Well I have been looking forward to writing up this one for a while...about how I expressed my new level of fitness and focus and put everything together on one of the hardest race courses in the world, against some of the stiffest competition in the sport.
First off I want to thank everyone who has supported me and followed my ramblings over the past few months, as I've been a little more transparent with my training routine than usual. And I want to thank my wonderful homestays Morgan, Megan, Mathieu and Max (and Charco) who have put up with Amanda and me here in beautiful St. Croix all week. We have been totally spoiled with relaxing views and hospitality and they made our time on the island really memorable. Now for our trip!
Travel day arrived early...3:30am in Detroit to make our flight to Miami then STX. It's my first time travelling with Amanda farther than driving around Ontario, and she has really made my trip...all the way up to waiting around alone in the pouring rain, worrying for my wellbeing as most of my competition was crossing the finish line. Anyway I'll get to that part later :)
We arrived on the island to beautiful but slightly cooler weather than expected (only about 90 degrees plus humidity), and the adventure began soon after. As we were waiting for our luggage Amanda noticed a guy getting into a taxi with a bike bag that looked strikingly similar to mine. After a few seconds of contemplation she decided to ask the man to look at the name tag on the case...sure enough poor little P3 almost got a new owner, which would have royally screwed me for the race, and probably the rest of tri season as I don't have any fancy bike sponsorships to cover a "stolen" bike. Once that was sorted we were promplty taxi'd over to our homestay, except that our driver dropped us off on the wrong road and we ended up trekking about a mile with all our luggage until we found the biggest house on the farthest point out into the ocean. Sure enough that was our accommodation for the week. A short swim in the ocean and quick run then bed time.
Thursday was an early yummy breakfast in town - Christiansted has some amazing hidden cafes and smoothie bars, everything totally fresh and organic (Amanda and I were in our glory) - then swim familiarization where we met up with just about everyone we knew here, Lori and her husband from 6am Y swims, Dawn Van Vlack from LPC, and my "working class" pro buddy Erich Wegscheider who I had first met here a couple years ago. Besides Amanda being a little shocked at how salty salt water actually is, everything went well and things felt good. In the afternoon I put my bike together and went for a short spin over the 14k first loop of the bike course. To my surprise it felt much easier than the Computrainer version!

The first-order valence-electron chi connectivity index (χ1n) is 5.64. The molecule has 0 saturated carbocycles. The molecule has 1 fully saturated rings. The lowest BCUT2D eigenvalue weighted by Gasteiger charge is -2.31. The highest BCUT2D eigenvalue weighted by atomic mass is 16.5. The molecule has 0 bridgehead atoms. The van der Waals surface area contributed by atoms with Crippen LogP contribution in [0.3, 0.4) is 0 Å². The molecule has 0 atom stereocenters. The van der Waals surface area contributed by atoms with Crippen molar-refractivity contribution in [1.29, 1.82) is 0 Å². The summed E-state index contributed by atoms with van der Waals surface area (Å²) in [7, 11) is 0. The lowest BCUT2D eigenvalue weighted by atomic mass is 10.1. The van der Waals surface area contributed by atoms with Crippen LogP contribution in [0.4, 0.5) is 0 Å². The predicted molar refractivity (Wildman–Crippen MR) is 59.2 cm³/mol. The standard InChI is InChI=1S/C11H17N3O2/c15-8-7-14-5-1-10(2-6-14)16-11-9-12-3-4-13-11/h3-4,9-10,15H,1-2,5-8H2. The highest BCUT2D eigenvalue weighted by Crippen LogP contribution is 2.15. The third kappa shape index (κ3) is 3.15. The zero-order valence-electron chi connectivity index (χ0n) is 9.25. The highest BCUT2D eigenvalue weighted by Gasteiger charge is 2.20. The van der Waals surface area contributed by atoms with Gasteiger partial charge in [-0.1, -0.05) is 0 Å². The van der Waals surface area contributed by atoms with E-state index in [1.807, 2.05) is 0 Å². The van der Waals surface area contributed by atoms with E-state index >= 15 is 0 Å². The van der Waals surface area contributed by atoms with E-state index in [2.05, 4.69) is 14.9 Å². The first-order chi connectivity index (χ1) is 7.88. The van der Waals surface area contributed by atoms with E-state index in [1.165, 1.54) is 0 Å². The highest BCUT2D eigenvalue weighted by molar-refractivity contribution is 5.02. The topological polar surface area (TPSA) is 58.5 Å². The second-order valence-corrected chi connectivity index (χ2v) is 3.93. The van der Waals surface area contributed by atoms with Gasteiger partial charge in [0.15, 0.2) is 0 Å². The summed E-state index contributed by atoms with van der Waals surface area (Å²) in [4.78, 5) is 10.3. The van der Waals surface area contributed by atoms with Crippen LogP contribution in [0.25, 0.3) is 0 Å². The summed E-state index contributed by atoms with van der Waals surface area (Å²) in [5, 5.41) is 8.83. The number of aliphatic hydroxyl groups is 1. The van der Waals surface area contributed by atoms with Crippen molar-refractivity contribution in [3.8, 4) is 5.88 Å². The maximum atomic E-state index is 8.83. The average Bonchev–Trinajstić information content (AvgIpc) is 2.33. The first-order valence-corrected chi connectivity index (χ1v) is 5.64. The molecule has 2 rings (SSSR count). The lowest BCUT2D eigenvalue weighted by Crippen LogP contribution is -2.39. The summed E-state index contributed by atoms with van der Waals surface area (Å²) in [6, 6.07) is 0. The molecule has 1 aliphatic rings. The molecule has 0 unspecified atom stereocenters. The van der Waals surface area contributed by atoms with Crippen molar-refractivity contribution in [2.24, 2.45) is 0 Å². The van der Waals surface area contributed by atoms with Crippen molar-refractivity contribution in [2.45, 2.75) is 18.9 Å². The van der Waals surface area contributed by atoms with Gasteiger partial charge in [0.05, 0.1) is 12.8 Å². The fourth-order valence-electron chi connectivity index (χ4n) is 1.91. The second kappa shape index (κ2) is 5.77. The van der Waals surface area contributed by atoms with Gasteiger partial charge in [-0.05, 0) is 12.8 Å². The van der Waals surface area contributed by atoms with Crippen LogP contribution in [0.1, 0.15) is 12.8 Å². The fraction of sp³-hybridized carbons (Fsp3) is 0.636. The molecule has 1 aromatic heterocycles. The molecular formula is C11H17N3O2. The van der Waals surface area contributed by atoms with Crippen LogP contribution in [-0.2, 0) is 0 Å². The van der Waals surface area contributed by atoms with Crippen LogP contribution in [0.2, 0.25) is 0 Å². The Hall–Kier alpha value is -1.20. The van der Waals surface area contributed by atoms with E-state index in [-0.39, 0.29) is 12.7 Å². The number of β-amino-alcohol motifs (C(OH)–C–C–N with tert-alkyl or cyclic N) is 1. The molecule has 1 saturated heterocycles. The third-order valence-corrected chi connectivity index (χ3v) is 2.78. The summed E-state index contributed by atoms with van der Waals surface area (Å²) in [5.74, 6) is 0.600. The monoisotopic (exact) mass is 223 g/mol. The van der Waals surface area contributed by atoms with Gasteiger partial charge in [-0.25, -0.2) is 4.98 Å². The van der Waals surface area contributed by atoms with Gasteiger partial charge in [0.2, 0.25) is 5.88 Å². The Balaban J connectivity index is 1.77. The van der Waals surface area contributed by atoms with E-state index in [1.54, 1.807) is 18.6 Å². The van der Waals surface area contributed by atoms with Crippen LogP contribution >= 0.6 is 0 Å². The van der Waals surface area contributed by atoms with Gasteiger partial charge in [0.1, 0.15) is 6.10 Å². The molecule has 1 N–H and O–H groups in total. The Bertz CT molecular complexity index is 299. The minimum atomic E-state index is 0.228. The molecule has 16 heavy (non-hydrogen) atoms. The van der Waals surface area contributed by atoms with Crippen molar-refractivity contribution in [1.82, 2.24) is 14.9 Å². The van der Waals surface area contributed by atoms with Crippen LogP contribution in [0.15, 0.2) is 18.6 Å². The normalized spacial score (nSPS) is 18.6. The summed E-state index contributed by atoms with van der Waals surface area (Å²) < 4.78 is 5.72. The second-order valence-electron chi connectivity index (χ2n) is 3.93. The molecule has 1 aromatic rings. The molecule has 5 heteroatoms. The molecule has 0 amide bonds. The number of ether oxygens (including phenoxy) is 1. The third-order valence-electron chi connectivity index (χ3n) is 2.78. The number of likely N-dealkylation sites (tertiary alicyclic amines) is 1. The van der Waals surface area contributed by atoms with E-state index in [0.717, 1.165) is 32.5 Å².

Friday was another short swim on course, and in the evening was the "pro reception" at the fancy resort hotel here. Amanda and I discovered that pro receptions are actually quite awkward and uninviting unless you are Lance Armstrong, but at least we all hung around and bugged him for a photo. He seemed pleasant enough! Then it was back into town for a street festival which gave us a really cool taste of Carribbean culture. You don't come to St Croix just for the race!
Saturday was low key and relatively uneventful, besides a stingray sighting in our morning swim and the mid-afternoon deluge of rain that lasted a couple hours and completely flooded out most of the roads on the island. At the pro pre-race meeting a few athletes expressed some minor concern to the race director about the condition of the roads, but the general undertone of his response was "tough shit". I looked at Terenzo behind me and we laughed a little at his response, but we found out the hard was it wasn't a joke.
Race morning rolled around and I was feeling pretty good. Managed to get more food down than usual and packed up the bikes to head into town. It had rained all night and a good amount of the bike course was under water, but I told myself to worry about the controllables and enjoy my crack at what I have trained so hard for over the last few months. Quick warmup, setup, squeeze around all the Lance gawkers and off we went to the swim start.
It was pretty cool to have all the attention on us in the first swim wave, with some stars of the sport lining up along side, and despite the rain I couldn't think of a more picturesque swim start in the world. But I kept focused, took my position on the start line beside Erich and fellow Ontario pro Tyler Lord, and off we went. I had no time or results goals for this race, my only focus was to build throughout the race and finish with a strong run...so I kept things a little conservative at the swim start. Things were a little rough around the first turn that's less than 100m into the course, but I settled into a good rhythm on Tyler's feet for the first 1000. At the far turn Tyler seemed to make a navigational error (which I had only noticed by doing the same thing through the week on the course) and tried to swim as straight as possible, but he and the small chase group I had been in corrected themselves quickly and I lost my draft for the last 800m. I focused on swimming smooth and relaxed and, without seeing any time splits (Amanda said I was just under 30 coming out of the water) I felt ok with my swim. It probably felt exactly how I should have expected...a little more fitness, but a little rusty with it being my first tri of the season.
I came through T1 and was NOT the last bike left on the rack (small victories), heard Amanda's cheers and hopped on for 90k in the pouring rain, over an already very technical and challenging course. Within the first 10k I saw two pros pull off with flats, and at about 12k I went through my first of many foot-deep rivers running across the road that almost took me down. I realize it's difficult to have a contingency plan for such weather when the bike course uses just about every road on the island, but it was by far the sketchiest course I have ever ridden with the standing water (and flowing), gravel, sand and branches all over the road. Nothing like last time I was here when it was 110 degrees without a cloud in the sky. Anyway, it was on to the task at hand...everyone is dealing with the same conditions.